The trucking deregulation bill, as drafted by Senate Commerce Committee Chairman Howard W. Cannon (D-Nev.) and ranking minority member Bob Packwood (R-Ore.), would make it easier for newcomers to break into the industry. It would also limit the current practice of industry price fixing, provide greater latitude for individual companies to set their own rates and end rate regulation for fresh and processed foods.
In the case of the railroads, the industry claimed it has been strangled rather than shielded by regulation and has lobbied for sweeping deregulation. In turn, many rail shippers, especially so-called "captive" shippers that are heavily if not totally dependent on rails for movement of their goods, feared the potential fallout from the kind of deregulation the railroads were seeking.
The committee-approved bill fell considerably short of total deregulation and contained a few special interest sweeteners, such as protection for the grain industry from peak-season rate escalation and favored treatment for shipment of recycleable goods. It also skirted some highly controversial points for railroads and shippers.
But it was a compromise that most parties appeared willing to try to live with. And, with a 14-to-0 vote from the Commcerce Committee, it appeared headed for smooth passage in the Senate -- until Long, one of the Senate's most influential members, swung into action.
Shortly before Congress adjourned last year, Long served notice that he would push for a "presumptive cap" on rail rates, beyond which the railroads would have to prove their need for a rate increase to the ICC.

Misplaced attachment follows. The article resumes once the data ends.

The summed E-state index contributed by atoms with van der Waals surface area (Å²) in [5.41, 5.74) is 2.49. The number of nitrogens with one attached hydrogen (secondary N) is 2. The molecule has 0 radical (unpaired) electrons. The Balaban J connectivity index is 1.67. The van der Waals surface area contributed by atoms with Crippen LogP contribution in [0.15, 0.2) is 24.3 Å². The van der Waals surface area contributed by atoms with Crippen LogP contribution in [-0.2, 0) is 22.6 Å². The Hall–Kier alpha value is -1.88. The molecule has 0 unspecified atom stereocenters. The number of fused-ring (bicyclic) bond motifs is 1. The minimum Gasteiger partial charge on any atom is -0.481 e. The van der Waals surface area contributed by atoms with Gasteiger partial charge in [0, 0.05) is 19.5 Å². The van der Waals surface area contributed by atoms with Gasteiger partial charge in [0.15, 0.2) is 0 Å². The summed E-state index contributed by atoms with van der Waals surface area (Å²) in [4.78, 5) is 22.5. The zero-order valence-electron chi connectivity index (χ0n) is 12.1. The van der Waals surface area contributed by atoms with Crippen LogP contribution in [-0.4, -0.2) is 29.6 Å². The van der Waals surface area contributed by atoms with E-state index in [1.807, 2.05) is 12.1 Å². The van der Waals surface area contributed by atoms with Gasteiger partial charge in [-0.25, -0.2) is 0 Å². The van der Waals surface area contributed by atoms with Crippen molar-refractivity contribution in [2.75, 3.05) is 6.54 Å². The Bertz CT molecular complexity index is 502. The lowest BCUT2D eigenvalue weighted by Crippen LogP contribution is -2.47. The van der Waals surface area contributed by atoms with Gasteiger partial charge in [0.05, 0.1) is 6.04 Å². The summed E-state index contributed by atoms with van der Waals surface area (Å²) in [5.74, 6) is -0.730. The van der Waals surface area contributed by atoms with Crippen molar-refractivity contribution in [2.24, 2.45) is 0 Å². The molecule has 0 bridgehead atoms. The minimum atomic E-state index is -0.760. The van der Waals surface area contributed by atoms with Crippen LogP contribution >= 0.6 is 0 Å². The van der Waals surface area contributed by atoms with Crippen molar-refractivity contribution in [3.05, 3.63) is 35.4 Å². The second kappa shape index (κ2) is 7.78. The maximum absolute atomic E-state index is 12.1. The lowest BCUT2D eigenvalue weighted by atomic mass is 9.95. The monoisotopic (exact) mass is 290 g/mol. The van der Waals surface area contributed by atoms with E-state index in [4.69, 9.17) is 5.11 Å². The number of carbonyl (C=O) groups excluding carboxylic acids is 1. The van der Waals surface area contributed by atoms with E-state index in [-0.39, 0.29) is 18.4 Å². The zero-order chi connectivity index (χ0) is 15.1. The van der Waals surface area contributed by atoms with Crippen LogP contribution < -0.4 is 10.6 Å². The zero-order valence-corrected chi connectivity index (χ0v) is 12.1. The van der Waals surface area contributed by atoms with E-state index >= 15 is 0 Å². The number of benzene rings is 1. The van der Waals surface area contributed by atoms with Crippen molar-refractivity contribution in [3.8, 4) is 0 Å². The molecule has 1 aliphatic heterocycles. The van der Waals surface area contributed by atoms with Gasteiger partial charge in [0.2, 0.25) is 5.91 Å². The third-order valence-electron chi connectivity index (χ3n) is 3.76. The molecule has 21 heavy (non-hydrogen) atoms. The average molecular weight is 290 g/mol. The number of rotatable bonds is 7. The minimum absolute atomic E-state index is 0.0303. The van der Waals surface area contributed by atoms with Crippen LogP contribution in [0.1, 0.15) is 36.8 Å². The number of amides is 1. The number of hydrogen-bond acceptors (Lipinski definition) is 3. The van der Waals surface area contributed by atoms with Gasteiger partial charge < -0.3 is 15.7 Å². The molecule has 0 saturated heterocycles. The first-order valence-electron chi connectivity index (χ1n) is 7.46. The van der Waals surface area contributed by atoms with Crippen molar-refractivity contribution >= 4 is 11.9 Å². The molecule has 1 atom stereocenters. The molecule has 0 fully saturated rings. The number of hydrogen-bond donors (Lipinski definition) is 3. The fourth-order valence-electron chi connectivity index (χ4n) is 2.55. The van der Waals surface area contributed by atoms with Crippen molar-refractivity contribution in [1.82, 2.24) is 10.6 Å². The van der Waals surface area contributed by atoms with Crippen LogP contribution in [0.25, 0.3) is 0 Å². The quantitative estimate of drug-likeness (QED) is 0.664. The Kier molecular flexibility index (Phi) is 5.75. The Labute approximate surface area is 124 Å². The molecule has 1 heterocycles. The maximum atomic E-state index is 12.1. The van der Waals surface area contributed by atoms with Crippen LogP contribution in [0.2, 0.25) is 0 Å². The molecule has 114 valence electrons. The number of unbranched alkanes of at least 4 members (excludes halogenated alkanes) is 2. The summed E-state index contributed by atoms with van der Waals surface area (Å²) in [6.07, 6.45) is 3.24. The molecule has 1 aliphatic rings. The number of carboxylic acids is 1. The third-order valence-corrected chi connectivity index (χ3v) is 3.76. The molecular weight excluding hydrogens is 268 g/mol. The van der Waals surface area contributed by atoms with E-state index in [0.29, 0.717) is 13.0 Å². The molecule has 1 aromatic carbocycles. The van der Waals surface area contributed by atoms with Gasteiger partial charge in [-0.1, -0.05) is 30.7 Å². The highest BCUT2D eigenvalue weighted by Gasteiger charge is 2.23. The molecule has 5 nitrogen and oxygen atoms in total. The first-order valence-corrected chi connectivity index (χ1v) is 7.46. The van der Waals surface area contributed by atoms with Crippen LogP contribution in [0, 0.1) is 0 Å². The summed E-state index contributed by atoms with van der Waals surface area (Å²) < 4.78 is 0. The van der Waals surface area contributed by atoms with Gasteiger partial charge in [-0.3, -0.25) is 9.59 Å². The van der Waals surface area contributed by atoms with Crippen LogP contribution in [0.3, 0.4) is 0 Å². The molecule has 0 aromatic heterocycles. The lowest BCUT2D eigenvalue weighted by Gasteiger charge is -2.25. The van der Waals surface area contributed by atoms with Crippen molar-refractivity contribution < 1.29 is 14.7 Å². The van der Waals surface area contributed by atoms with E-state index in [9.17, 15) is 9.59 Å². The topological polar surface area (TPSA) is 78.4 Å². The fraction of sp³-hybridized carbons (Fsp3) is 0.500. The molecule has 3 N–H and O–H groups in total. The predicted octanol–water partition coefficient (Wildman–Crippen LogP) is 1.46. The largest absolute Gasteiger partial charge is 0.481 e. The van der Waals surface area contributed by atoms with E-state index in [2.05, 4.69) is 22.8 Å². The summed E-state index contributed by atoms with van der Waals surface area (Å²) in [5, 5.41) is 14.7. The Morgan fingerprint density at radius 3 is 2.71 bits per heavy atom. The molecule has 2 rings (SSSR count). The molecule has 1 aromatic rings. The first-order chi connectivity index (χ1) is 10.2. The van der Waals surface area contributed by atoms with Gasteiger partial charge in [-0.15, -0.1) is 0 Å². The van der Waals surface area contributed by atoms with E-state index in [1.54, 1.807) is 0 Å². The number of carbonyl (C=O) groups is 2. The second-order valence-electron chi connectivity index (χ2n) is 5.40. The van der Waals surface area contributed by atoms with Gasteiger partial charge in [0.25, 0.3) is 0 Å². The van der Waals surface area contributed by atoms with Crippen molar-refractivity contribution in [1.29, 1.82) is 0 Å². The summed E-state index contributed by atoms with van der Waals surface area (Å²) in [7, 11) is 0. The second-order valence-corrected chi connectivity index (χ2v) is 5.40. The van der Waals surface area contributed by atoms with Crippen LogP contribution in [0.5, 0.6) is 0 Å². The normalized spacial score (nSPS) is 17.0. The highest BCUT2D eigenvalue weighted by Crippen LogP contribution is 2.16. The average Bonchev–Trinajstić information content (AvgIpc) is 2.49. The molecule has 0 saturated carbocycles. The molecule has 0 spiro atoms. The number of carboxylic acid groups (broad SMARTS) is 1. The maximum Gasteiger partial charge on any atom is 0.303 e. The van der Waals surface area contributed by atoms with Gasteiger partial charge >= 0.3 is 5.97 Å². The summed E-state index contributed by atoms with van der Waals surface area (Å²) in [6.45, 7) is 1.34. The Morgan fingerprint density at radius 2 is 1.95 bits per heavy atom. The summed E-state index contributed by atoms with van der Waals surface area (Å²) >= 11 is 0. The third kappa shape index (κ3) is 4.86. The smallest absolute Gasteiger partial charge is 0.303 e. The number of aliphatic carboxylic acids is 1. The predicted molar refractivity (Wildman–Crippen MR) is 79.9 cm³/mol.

Long's proposal is aimed at curbing the already soaring rail rates for long-distance coal-hauling, rates that are likely to rise even further as conversion to coal accelerates. But the railroads point out that it would affect all commodities. And it would reverse the burden-of-proof rule that has prevailed for shippers opposing rail rate increases since 1887, they note, thereby increasing the vise of regulation rather than loosening it.
The problem of Louisiana and other oil-rich Gulf states is that they, like everyone else, are being forced to use more coal to help reduce the nation's oil consumption and thereby its dependence on the Organization of Petroleum Exporting Countries. The problem is intensified by these states' distance from their only possible coal market, more than 1,400 rail miles away in Wyoming and Montana.
In stating his case for the rate cap, Long cited the case of a Louisiana electrical cooperative that paid $32.17 a ton for coal that cost $8.25 in Wyoming, with transportation accounting for twice the actual value of the coal.
"My goal is to find relief for beleagured consumers in Louisiana and across the nation who are continuing a costly transition from oil and gas to coal . . . I do not believe we can make an orderly transition to coal by allowing the railroads to go absolutely hog wild in the rates they charge on this captive commodity," said Long.
Things have already gotten so out of hand, Long continued, that utilities in some states are looking to Poland, South Africa and Australia for coal that is cheaper than rail-borne American coal.
In addition to utilities' support for Long's amendment, other rail users have climbed aboard demanding equal treatment and effectively shutting off any chance of restricting the rate cap to coal.
While the outlook for Long's amendment is uncertain, deregulation advocates -- including Cannon, the railraods and the administration -- are taking it seriously enough to retrench a bit. They are pushing a Cannon-drafted substitute to provide more rate protection for captive shippers but not as much as Long wants. If Cannon fails and Long succeeds, the American Association of Railroads, the industry's lobbying group, would oppose the bill, an AAR spokesman has said.
"Deregulation is such a buzz word in Congress that the bill might well pass even with Long's amendment," said a pro-deregulation sources. "But it wouldn't be deregulation anymore."